This multidisciplinary project places its entire focus on the stories associated with the ex-residents of the Biċċerija. The artists wanted to bring light to the most intimate, intrinsic details of existence and life of the area, as well as the community’s relationship to the physical space that they occupied over time. Both Noah and Fatima joined several community sessions to discover personal stories around place-related aspects that would have otherwise remained unknown. Their research process also entailed meeting up with ex-residents who no longer lived in Valletta. Although the process of identifying ex-residents of the Biċċerija was complex at first, it became easier once connections were being made and the artists steadily earnt the trust of community members.
Is-Sinjorini. Seamstresses. Family Lunches. Lożor fuq il-paġġatur. Tfal rieqdin.
Carnival. Id-Duddlu. Intriċċi. Poġġatur jew Paġġatur?
As we learnt more from current and former residents, we understood how the Biċċerija characterised more than just a building housing several people. People lived in close proximity to each other, they were all neighbours, they all helped each other – most even raised each other’s children. There were characters who were more prominent protagonists than others – including feuds – yet we came to know all of them as being equally proud of the place they lived in.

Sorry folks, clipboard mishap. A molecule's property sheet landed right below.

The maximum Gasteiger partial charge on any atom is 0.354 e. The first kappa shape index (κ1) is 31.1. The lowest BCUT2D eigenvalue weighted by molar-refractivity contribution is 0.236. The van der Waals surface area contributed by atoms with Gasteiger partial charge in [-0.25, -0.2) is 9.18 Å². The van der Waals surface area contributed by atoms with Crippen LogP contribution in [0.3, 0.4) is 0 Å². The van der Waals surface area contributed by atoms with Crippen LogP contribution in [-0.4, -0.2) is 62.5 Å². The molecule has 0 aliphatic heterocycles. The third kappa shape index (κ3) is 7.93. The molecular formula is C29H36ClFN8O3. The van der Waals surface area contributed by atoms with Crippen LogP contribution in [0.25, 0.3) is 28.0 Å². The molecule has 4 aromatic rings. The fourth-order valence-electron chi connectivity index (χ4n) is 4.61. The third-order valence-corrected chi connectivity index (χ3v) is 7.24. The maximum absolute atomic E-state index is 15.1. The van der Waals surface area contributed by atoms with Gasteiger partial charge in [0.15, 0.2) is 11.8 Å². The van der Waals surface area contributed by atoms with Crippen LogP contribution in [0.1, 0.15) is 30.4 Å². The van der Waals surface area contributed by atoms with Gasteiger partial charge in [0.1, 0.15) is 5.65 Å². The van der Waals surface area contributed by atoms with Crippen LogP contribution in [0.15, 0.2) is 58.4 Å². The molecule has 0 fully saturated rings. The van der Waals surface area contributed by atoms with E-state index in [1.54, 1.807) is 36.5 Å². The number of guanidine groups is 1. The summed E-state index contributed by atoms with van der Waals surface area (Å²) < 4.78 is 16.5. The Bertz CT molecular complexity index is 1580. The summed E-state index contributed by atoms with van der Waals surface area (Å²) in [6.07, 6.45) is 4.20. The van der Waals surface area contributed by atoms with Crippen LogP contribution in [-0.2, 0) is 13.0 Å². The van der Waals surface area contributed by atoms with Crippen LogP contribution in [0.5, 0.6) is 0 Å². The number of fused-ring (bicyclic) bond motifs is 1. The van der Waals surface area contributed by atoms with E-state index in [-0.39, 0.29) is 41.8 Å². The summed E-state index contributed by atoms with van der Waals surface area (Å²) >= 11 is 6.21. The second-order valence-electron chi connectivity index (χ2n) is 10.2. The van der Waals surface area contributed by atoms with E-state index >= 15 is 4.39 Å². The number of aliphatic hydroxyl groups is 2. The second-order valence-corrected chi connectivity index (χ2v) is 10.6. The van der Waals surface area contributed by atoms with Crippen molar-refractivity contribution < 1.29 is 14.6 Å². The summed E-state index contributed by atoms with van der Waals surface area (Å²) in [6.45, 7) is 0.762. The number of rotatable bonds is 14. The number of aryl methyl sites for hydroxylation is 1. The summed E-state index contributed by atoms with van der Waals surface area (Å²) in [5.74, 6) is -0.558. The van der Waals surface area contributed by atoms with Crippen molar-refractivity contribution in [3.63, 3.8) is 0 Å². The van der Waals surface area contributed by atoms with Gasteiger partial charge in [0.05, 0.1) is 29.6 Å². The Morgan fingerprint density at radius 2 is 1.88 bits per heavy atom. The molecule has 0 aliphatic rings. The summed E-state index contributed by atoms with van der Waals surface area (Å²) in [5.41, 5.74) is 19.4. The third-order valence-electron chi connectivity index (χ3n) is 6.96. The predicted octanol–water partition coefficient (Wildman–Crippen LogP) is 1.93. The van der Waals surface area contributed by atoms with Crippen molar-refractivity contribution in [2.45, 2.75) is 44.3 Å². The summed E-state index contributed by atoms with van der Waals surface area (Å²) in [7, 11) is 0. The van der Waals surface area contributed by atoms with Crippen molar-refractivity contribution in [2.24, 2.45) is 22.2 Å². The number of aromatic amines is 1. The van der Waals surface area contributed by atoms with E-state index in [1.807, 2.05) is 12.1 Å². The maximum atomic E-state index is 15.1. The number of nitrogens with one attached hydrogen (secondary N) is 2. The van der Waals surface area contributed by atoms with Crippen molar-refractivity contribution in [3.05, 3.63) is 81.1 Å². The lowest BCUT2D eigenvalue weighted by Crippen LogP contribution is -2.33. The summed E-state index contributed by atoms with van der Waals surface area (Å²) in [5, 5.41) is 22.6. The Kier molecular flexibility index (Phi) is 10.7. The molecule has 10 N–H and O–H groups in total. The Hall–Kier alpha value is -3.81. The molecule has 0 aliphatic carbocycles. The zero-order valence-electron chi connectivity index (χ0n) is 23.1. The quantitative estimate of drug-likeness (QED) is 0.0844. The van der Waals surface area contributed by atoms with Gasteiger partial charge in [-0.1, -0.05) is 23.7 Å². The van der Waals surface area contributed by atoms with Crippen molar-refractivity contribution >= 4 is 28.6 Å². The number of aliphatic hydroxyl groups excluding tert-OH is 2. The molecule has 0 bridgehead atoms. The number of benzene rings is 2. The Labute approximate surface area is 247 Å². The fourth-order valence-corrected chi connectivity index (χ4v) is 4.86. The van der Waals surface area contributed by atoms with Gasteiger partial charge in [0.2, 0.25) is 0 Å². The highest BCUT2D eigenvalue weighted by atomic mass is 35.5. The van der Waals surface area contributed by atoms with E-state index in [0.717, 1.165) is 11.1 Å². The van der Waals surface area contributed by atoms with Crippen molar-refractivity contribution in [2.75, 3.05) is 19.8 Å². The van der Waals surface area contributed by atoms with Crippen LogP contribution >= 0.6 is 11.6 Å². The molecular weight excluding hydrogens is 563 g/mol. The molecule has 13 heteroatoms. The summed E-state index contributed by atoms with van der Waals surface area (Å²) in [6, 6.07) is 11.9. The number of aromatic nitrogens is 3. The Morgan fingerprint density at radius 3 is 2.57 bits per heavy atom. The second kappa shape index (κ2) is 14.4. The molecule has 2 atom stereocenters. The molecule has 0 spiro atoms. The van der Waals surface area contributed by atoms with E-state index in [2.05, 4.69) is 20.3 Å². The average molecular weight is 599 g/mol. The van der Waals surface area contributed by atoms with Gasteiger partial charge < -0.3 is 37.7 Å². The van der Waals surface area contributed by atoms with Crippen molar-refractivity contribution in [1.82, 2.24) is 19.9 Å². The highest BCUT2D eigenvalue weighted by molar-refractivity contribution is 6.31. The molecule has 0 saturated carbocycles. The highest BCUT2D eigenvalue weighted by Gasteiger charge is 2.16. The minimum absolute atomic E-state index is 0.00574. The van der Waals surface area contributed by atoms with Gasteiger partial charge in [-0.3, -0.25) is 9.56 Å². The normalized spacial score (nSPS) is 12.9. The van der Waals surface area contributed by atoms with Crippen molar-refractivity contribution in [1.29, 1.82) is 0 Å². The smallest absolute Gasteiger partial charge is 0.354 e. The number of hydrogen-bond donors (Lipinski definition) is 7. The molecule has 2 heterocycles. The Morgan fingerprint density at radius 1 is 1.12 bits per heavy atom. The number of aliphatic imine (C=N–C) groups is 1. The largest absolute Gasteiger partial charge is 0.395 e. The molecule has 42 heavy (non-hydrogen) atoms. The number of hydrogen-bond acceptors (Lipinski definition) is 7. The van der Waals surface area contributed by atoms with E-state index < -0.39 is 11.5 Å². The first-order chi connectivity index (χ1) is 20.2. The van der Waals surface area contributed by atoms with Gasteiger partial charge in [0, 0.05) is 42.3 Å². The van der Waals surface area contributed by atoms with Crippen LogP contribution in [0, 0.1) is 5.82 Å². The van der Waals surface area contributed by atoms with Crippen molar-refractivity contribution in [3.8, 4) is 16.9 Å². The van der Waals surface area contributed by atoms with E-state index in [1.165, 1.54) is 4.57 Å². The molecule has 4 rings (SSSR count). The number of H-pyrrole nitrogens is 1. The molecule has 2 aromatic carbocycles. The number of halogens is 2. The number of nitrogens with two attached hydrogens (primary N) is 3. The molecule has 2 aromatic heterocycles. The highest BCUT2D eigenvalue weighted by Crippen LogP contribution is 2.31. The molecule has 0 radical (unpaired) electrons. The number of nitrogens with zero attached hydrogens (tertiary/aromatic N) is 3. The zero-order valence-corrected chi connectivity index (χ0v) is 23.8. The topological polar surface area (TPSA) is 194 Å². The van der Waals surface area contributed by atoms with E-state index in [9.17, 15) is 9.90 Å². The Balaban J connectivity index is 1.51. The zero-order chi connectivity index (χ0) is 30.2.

Following several discussions, Noah and Fatima each wrote narratives separately, in both Maltese and English, conveying different aspects of what we were told. They then came together to combine them, as if interpreting various voices as one whole. Once the script was finalised, Chakib beautifully choreographed a performance based on the different emotions reflected in the script, using the physical characteristics of the paġġatur, the Biċċerija and Bull Street to bring out prominent narrative elements that converted the built context into the artwork’s set.
As a memoir of the voices of the people of the Biċċerija, the narratives were then composed and printed on woven fabric. The three pieces were designed to hang from the walls of the paġġatur, reminiscent of the bedsheets and drapes that once hung from one side to the other, protecting the boys from the scorching sun. The fabric was left unfinished, with fraying edges as a symbol of a community that is ever changing.